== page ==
A few years ago I worked as an assistant to an independent financier who was just starting to consider funding film projects. A large part of my job was to read submitted screenplays and write “coverage” for my boss, “coverage” in which I summarized the script, did page-by-page notes, and provided a recommendation like “promising” or “has potential.” Producers and money people never read screenplays, it was well known, and so this coverage was crucial. Often coverage would come in alongside the submitted screenplays, pre-written by some other assistant in anticipation. Assistants writing to assistants, advocating for the artists they served.
On the day that I quit, a screenplay arrived at the office with the following piece of coverage attached:
TITLE: TAKEN BY THE SKY
GENRE: ROMANTIC THRILLER
READER: KARLA NORMAN
LOG LINE: A reclusive man returns to our Nation’s capitol to exact revenge on the Senator who caused the plane crash that killed the man’s parents, but instead he ends up romantically involved with the Senator’s daughter.
This new screenplay from up-and-coming writer/director ZR is a compelling and accessible work that is sure to draw a large audience. It contains plenty of tension, intrigue, and plot twists, but the romantic undercurrent endears us to the protagonist even as he struggles with difficult decisions. ZR’s signature crackling dialogue keeps the pace humming along throughout. The role of the Senator’s daughter is a fantastic foil and I’m sure you’ll agree that the two leads’ “meet cute” on page 12 (where they flirt even though she is concealed behind a curtain) already holds the feel of a classic cinematic moment.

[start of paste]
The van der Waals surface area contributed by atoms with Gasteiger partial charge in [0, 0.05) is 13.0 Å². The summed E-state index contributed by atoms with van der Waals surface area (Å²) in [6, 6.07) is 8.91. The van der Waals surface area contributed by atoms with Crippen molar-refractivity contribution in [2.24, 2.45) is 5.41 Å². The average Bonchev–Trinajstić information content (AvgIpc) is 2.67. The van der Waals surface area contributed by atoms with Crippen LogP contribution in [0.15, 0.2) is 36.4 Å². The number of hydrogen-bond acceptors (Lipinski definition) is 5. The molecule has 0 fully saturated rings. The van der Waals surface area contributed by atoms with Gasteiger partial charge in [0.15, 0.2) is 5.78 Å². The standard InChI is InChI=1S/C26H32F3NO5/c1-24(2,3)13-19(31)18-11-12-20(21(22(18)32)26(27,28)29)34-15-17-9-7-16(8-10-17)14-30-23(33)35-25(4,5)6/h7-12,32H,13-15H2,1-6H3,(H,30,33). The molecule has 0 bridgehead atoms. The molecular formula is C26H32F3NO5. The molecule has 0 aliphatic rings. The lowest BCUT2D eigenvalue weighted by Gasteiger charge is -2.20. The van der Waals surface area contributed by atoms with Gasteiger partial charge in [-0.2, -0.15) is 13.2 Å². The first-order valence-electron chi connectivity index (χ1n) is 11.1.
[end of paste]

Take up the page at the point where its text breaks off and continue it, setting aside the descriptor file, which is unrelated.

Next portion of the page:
In the interest of full disclosure, I’ve worked alongside ZR at the independent level for a few years now, as script supervisor, and I can’t recommend ZR’s work enough, if the festival buzz on this director’s short films weren’t already enough to make you interested in backing Taken by the Sky.
Some page-specific thoughts:
On page 3: CGI, no problem.
On page 9: I know the adage “no kids, no animals,” but this is the only scene involving both and it’s crucial to the plot.
On pages 12-16: see what I mean? Crackling.